Thursday 23 November 2017

Carnage comes to the one nation that actually had a successful Arab Spring

A Tunisian soldier stands guard in front of the Imperial hotel in the resort town of Sousse, a popular tourist destination 140 kilometres south of the Tunisian capital following a shooting.
A Tunisian soldier stands guard in front of the Imperial hotel in the resort town of Sousse, a popular tourist destination 140 kilometres south of the Tunisian capital following a shooting.
A member of the Tunisian security forces in Sousse after the gun attack on holidaymakers

Colin Freeman

The fact that there are still tourists to attack in Tunisia tells its own story. Ever since it became the birthplace of the Arab Spring in 2011, the tiny north African nation has been the only country in the region to enjoy anything approaching stability after the overthrow of its resident dictator.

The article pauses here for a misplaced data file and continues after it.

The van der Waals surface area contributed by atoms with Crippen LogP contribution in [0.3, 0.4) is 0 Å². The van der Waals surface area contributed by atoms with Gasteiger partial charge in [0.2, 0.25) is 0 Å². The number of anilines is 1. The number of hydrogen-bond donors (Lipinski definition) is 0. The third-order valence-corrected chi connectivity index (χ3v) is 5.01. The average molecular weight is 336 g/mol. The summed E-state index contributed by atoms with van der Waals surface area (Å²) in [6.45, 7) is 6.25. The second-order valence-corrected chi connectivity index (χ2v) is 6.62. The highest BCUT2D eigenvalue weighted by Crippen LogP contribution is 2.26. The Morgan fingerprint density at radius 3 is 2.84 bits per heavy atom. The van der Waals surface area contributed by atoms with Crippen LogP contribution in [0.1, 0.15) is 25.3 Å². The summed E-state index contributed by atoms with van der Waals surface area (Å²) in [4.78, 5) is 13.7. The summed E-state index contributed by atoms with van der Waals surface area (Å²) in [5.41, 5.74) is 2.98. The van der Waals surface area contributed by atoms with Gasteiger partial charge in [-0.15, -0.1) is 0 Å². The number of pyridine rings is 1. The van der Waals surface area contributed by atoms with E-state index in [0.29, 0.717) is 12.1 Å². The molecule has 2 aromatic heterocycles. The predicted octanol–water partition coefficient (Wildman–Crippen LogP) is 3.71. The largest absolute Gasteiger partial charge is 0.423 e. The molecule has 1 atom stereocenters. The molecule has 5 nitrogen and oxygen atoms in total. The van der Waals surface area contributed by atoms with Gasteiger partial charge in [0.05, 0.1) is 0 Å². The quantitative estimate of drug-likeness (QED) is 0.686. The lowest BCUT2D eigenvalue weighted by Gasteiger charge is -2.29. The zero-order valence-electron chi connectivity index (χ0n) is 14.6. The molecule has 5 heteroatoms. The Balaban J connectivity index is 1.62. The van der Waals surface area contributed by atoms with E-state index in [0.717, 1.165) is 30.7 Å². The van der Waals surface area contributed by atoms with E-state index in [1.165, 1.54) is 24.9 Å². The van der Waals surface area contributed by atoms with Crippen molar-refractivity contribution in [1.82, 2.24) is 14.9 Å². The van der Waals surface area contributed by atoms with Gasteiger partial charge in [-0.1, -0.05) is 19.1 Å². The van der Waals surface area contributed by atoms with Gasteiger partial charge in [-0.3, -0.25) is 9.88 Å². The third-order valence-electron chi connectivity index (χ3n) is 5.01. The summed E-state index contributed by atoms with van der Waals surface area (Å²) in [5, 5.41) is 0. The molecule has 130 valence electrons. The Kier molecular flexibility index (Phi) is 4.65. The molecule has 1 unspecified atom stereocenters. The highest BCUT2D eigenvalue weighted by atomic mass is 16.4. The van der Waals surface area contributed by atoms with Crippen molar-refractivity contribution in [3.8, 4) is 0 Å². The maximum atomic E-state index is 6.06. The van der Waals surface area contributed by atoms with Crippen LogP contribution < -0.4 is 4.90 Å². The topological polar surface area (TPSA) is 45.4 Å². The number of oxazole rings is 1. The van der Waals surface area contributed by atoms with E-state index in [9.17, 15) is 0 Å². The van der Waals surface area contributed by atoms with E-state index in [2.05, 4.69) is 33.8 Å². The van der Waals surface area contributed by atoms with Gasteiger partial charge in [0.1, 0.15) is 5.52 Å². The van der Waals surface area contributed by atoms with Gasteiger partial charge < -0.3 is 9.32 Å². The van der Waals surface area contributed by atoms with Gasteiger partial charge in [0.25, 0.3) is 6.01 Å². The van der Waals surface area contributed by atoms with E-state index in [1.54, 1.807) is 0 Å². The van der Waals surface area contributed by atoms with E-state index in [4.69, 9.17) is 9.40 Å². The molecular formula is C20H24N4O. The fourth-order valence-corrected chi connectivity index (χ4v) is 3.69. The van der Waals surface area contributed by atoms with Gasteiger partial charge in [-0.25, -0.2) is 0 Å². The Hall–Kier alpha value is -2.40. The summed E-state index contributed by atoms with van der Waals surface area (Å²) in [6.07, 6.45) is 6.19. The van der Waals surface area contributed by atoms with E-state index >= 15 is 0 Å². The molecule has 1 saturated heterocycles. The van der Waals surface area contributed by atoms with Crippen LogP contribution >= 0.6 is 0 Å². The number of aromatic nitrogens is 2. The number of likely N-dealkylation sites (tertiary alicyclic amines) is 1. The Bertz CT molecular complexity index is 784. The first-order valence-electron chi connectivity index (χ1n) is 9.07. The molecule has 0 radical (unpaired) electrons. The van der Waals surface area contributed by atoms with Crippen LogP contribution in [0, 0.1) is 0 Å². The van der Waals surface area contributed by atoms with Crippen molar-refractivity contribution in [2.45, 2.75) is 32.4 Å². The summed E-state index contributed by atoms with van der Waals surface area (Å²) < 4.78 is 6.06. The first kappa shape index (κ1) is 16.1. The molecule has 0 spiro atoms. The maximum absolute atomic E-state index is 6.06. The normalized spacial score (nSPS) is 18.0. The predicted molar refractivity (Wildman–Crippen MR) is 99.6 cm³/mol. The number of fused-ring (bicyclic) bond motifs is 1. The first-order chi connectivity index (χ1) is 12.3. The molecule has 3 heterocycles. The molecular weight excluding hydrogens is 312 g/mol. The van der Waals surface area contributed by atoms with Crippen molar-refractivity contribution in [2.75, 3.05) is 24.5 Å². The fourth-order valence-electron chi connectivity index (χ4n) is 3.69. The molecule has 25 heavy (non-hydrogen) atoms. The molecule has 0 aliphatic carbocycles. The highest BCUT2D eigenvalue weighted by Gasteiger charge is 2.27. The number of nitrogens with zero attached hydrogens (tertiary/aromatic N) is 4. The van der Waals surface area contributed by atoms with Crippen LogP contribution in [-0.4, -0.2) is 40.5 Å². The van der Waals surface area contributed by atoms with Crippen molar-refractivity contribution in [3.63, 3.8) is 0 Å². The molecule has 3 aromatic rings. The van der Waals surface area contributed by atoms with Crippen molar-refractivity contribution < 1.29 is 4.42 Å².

While Syria, Yemen and neighbouring Libya are now in various stages of meltdown, and Egypt has retreated back into military rule, Tunisia has successfully staged not one but two sets of parliamentary elections, forged a constitution, and slowly moved towards becoming a proper democracy.

And, as yesterday's attack on the beach at Sousse shows, tourists have not been put off coming to Tunisia despite Isil's previous attack in March on the country's Bardo Museum, in which 19 people were murdered.

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